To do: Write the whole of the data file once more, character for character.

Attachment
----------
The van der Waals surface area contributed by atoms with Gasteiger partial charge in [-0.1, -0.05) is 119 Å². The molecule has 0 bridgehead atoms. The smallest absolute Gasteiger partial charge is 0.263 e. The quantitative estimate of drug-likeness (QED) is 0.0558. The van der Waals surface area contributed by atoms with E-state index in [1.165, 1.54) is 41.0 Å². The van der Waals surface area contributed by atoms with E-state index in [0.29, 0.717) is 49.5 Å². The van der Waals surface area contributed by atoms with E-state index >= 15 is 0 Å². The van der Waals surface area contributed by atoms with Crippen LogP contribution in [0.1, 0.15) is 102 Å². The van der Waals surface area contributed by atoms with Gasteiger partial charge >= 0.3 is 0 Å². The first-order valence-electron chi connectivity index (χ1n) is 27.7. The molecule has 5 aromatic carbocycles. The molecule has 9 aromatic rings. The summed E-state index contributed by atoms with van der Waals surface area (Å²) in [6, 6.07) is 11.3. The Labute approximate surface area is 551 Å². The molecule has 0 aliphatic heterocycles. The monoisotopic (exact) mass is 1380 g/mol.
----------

The van der Waals surface area contributed by atoms with Gasteiger partial charge in [-0.1, -0.05) is 119 Å². The molecule has 0 bridgehead atoms. The smallest absolute Gasteiger partial charge is 0.263 e. The quantitative estimate of drug-likeness (QED) is 0.0558. The van der Waals surface area contributed by atoms with E-state index in [1.165, 1.54) is 41.0 Å². The van der Waals surface area contributed by atoms with E-state index in [0.29, 0.717) is 49.5 Å². The van der Waals surface area contributed by atoms with E-state index >= 15 is 0 Å². The van der Waals surface area contributed by atoms with Crippen LogP contribution in [0.1, 0.15) is 102 Å². The van der Waals surface area contributed by atoms with Gasteiger partial charge >= 0.3 is 0 Å². The first-order valence-electron chi connectivity index (χ1n) is 27.7. The molecule has 5 aromatic carbocycles. The molecule has 9 aromatic rings. The summed E-state index contributed by atoms with van der Waals surface area (Å²) in [6, 6.07) is 11.3. The Labute approximate surface area is 551 Å². The molecule has 0 aliphatic heterocycles. The monoisotopic (exact) mass is 1380 g/mol.